Weapons of Mass Destruction and the Latin American Solution

BY THOMAS WHITE–In the early morning of 21 August 2013, the farmers living in the region of Ghouta, Syria, arose to an unexpected and horrific reality: sarin gas rained from the sky.[1]  Although the Syrian civil war had been raging for more than two years prior to the chemical weapons attack, the use of weapons of mass destruction (“WMD”) prompted great international upheaval.[2]  That outcry eventually led to a weapons inspection conducted by the United Nations and subsequent agreement between the United States and Russia, providing for the surrender and destruction of Syria’s chemical weapons.[3]  But the horrific use of chemical weapons against the civilian population of Syria left many wondering, “How do we prevent this from ever happening again?”  To find one solution, one might have to look half-way around the world—to Latin America.  There, South and Central America have been kept free of WMDs for nearly fifty years, largely due to the creation of the Latin America Nuclear Weapons Free Zone, provided by the Treaty of Tlatelolco.  That treaty has provided the foundation and template for several nuclear weapons free zone treaties worldwide and could potentially lay the foundation for a Weapons of Mass Destruction Free Zone (“WMDFZ”) over the Middle East.

In 1962, the Cold War visited the Caribbean, where it was believed that Cuba was in the process of becoming a station for nuclear weapons.[4]  Just days after the Cuban Missile Crisis was averted, Bolivia, Brazil, Chile, and Ecuador introduced a resolution in the UN, seeking to declare “the territory of Latin America as a denuclearized zone.”[5]  One year later, the UNGA adopted Resolution 1911 encouraging the creation of a nuclear weapons free zone in Latin America.[6]  The Treaty of Tlatelolco was opened for signature on February 14, 1967,[7] and was welcomed “with special satisfaction” by the UNGA in December of that year.[8]  Since it’s signing in 1967, the Treaty of Tlatelolco has been ratified by all 33 nations of Latin America,[9] becoming universal in the zone of application in 2002 with ratification by Cuba.[10]  Establishing the first nuclear weapons free zone in an inhabited territory, the Treaty of Tlatelolco “prohibit[s] and prevent[s] the ‘testing, use, manufacture, production or acquisition by any means whatsoever of any nuclear weapons’ and the ‘receipt, storage, installation, deployment and any form of possession of any nuclear weapons.’”[11]

Following the Treaty of Tlatelolco, the Southern Pacific, Southeast Asia, Africa, Central Asia, and Mongolia, each followed Latin America’s lead, using the Treaty of Tlatelolco as a template to create a nuclear weapons free zone (“NWFZ”) in their own regions.  Spurred by the fear of nuclear testing, the dumping of nuclear waste, and the threat of nuclear weapons programs developing within the regions, each of those zones are now covered by treaties prohibiting, among other things, the possession, manufacturing, or testing of any nuclear explosive device, and the dumping of radioactive material or waste within the region.[12]

While there have been many set-backs in the journey toward the creation of a weapons of mass destruction free zone in the Middle East, the adoption of such a zone has enjoyed broad support from the United Nations General Assembly, since the proposal was first recognized in 1974.[13]  More recently, the election of Iran’s moderate President, Hassan Rouhani, has led to a surprising about-face in Iran’s policy regarding its nuclear weapons program.[14]  The recent agreement between Iran and the P5+1 provides for important reductions in Iran’s nuclear production and stockpiles, as well as “unprecedented international monitoring” of Iran’s nuclear program, in exchange for “the beginning of the end of sanctions” in Iran. [15]  Although the deal between Iran and the West remains a temporary solution, and each side admits that “[t]here are lots of things, regrettably, that we still have to work on,” the plan does demonstrate the possibility for the creation of a WMDFZ in the Middle East, more so than ever before.[16]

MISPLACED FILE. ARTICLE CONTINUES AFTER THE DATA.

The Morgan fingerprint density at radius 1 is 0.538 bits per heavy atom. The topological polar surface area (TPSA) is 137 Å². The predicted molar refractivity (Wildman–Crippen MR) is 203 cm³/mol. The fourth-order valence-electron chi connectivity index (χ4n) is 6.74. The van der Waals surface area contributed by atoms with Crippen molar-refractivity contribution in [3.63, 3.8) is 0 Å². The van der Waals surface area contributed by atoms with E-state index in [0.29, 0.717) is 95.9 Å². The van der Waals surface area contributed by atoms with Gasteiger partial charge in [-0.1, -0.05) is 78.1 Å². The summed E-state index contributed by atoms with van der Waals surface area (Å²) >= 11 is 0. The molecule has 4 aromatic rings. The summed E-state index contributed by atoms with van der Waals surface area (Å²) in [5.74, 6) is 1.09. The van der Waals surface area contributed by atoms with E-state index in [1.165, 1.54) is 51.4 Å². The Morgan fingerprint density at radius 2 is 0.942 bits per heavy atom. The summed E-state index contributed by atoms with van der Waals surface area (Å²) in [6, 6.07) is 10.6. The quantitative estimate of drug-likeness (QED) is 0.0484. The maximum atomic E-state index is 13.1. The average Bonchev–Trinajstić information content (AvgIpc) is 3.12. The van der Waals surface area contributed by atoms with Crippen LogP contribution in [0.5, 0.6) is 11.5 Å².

In contemplating a WMDFZ in the Middle East, Dr. Hans Blix[17] has stated that diplomats should not “start with a blank page,” but “look back” to models of NWFZs that could provide guidance.[18]  Since its adoption in 1967, the Treaty of Tlatelolco has provided that guidance, resulting in critical steps towards non-proliferation throughout the world.  With any luck, the legacy of Tlatelolco will continue to grow through the application of that treaty in the Middle East, thus strengthening non-proliferation around the globe.

[3] Id.

[6] Id.

[13] Id. at 436.

[15] http://www.cnn.com/2013/11/24/world/meast/iran-nuclear-deal/index.html?hpt=hp_t1; http://eeas.europa.eu/statements/docs/2013/131124_03_en.pdf; http://www.cnn.com/2013/11/24/world/meast/iran-nuclear-deal/index.html?hpt=hp_t1.

[17] Dr. Hans Blix is Director-General Emeritus of the IAEA and the Executive Chairman of the UN Monitoring, Verification and Inspection Commission (UNMOVIC) for Iraq between 2000 and 2003, and has chaired the Weapons of Mass Destruction Commission since it was established in 2004.

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